Image credits: Lens-cap by Chris Nielsen, five six pick-up sticks by Robert Couse-Baker, Neon Luminance Photos by Sean Lenz/Kristoffer Abildgaard/From the Lenz, Piano digital Yamaha P-155 by ligia diniz, Light painting with Penki by Adam, Lightpainting Tools by Thor.

  • James de Luna

    no mention of EL wire, Lens cap tricks, Lens swaps, Rotation tools, Digital light wands …. need i go on ..?! missed every current trend

  • James de Luna

    no mention of flash gels or a big torch either – kind of essential those … ;)

  • Ian Hobson

    Hate to sound snarky, but much though I always like to see articles raising the profile of light painting as a genre, these tips won’t really help anyone improve their light painting shots. A hacked foot pedal isn’t going to be anywhere near as useful as a remote switch, or even a cable release on a timer. Like standard glowsticks, Industrial glowsticks don’t have off switches, Phone apps are just another light source, and like any lightsource used in a light painting, will only make the shot better is used creatively. And as for the post processing in AE or PS, well, I view the need for such as an admission that the light painting wasn’t too hot to start off with if it needs post processed that badly ;) Timelapse/stopframes can be made quite easily from sequenced sooc jegs with no need for post processing each individual image. Again, it’s not what you use, it’s how you use it.

    So to avoid sounding like a total sneery curmudgeon, could I suggest 5 things that might help anyone improve their light painting?

    1) Use a bright torch (Flashlight) to frame your shot before you start waving lights about. It helps massively if you know where the frame starts and ends, so you don’t end up waving your lights in a space that the camera can’t really see.

    2) Use the highest ISO you can without causing noise, so you can use a higher F stop, and thus get more DoF for sharper images light trails.

    3) For complex shots with really long exposure times and more than one light source, think about temporarily replacing the cap on your lens whilst you get the next light source switched on.

    4) Make your own light tools or adapt existing ones, so you can position the switch where you want it to reduce the chances of fumbling about and wrecking the shot.

    5) Hang a small dim light from your tripod, so whilst you’re waving the lights, you always know where your camera is, helping with composition, and also avoiding banging into the tripod in the dark and potentially knocking your camera over.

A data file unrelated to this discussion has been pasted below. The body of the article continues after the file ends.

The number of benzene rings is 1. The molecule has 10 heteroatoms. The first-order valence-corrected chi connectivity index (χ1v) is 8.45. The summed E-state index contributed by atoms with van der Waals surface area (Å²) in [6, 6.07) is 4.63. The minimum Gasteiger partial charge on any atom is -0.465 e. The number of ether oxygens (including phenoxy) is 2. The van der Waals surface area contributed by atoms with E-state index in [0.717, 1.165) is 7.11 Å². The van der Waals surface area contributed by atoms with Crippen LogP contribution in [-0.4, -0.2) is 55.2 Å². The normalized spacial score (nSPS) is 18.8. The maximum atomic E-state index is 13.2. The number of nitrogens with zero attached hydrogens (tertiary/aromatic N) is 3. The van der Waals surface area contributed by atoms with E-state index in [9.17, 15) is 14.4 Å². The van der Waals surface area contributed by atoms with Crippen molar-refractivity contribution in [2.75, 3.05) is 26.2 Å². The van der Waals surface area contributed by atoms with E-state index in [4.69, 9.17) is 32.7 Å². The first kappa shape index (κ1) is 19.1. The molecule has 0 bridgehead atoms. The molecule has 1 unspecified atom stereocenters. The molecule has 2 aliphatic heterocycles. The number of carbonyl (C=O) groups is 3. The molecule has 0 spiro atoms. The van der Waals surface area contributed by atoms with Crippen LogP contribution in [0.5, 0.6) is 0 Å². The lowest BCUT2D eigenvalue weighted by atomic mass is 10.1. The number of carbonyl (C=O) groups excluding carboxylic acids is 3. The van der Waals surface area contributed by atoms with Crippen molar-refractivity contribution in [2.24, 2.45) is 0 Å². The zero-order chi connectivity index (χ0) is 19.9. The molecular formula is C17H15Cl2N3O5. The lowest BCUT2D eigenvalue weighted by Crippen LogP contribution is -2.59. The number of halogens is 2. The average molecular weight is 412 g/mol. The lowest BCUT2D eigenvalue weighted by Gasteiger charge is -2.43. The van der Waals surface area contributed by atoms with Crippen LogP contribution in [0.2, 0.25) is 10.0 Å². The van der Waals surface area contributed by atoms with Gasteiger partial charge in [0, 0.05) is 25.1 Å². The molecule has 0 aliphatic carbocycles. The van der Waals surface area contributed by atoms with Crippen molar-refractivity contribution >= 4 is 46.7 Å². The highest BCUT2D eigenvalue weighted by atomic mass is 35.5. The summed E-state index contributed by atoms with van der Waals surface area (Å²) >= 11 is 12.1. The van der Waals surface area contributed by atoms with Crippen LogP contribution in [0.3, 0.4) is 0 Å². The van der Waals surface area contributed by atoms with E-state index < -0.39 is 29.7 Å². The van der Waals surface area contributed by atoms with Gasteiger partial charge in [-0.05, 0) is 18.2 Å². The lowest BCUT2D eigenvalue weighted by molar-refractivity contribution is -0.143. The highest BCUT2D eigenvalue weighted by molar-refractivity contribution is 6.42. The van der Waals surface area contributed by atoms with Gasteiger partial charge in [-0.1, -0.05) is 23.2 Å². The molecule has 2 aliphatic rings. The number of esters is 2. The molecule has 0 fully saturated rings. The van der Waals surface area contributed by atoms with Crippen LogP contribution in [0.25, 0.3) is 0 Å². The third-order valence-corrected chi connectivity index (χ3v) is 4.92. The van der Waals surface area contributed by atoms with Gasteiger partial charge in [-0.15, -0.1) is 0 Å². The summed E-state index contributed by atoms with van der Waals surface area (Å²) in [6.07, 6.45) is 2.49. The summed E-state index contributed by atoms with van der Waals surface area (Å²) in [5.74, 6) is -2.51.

I’m sure there are many light painters out there who could come up with a vast array of additions to this, even without going into ‘This tool is cool’ sort of stuff. Even if it’s the obvious advice to beginners, such as ”remember to switch your headtorch off’ :)

  • Marc van der Veen

    Not Snarky at all Hob, I’ve been following you for a while now and while you’re coming up with great stuff all the time, no snarkyness ensued. And I can say that about most lightpainters tbh.
    Anyways, to make some contributions as well:

    6) Use a sustain pedal for a piano and buy a remote. They may be expensive if you buy original stuff, do a search on Ebay and you’ll find one for a couple of bucks, works like a charm.

    7) One of my bigger problems is finding locations. If you’re into Urban Exploring, hook up with some of these guys, do some urban exploring at awesome locations and stay long enough for it to grow dark and go crazy at night as well. Win-win. For the record, don’t ‘abuse’ these locations or spread em around too much, most Urbexers are careful too keep it neat and tidy: “Take only pictures, leave only footprints.”

    8) Stay long enough (or start later) for the morning fog to come, makes for some interesting effects. Just remember that fog is wet and you don’t want to leave stuff on the ground/grass or leave your bag(s) open.

    9) Take someone with you, for multiple reasons. Depending on the location, it might make you (feel) safer at night. Two people know more than one, use each other for tips and exchanging ideas. An assistant is really, really handy, especially if you’re lightpainting far away from your camera, out of range of your remote and out of range to keep someone from taking it away. And of course, it’s nice to chat around at night instead of being alone for hours at a time at night, although this varies this with me.

  • kotaro_14

    Just get a pixelstick people.